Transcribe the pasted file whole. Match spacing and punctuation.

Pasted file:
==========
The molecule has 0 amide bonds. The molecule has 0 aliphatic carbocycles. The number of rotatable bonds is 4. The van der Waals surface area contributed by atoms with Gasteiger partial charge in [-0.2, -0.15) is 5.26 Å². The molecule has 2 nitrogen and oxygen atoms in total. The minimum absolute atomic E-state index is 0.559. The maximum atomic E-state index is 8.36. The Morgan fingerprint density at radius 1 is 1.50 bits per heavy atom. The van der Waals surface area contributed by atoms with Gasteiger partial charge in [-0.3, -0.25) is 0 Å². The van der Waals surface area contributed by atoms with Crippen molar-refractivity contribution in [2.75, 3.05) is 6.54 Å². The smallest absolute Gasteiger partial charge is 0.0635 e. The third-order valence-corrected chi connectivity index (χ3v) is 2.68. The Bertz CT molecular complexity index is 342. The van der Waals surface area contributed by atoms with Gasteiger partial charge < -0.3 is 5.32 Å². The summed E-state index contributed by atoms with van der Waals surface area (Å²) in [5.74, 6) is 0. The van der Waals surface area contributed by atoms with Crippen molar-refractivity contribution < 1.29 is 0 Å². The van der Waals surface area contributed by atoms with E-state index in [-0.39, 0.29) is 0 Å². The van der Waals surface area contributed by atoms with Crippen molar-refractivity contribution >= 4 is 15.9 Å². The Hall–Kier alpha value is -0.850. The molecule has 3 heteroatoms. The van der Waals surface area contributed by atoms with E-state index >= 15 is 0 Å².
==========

The molecule has 0 amide bonds. The molecule has 0 aliphatic carbocycles. The number of rotatable bonds is 4. The van der Waals surface area contributed by atoms with Gasteiger partial charge in [-0.2, -0.15) is 5.26 Å². The molecule has 2 nitrogen and oxygen atoms in total. The minimum absolute atomic E-state index is 0.559. The maximum atomic E-state index is 8.36. The Morgan fingerprint density at radius 1 is 1.50 bits per heavy atom. The van der Waals surface area contributed by atoms with Gasteiger partial charge in [-0.3, -0.25) is 0 Å². The van der Waals surface area contributed by atoms with Crippen molar-refractivity contribution in [2.75, 3.05) is 6.54 Å². The smallest absolute Gasteiger partial charge is 0.0635 e. The third-order valence-corrected chi connectivity index (χ3v) is 2.68. The Bertz CT molecular complexity index is 342. The van der Waals surface area contributed by atoms with Gasteiger partial charge < -0.3 is 5.32 Å². The summed E-state index contributed by atoms with van der Waals surface area (Å²) in [5.74, 6) is 0. The van der Waals surface area contributed by atoms with Crippen molar-refractivity contribution < 1.29 is 0 Å². The van der Waals surface area contributed by atoms with E-state index in [-0.39, 0.29) is 0 Å². The van der Waals surface area contributed by atoms with Crippen molar-refractivity contribution >= 4 is 15.9 Å². The Hall–Kier alpha value is -0.850. The molecule has 3 heteroatoms. The van der Waals surface area contributed by atoms with E-state index >= 15 is 0 Å².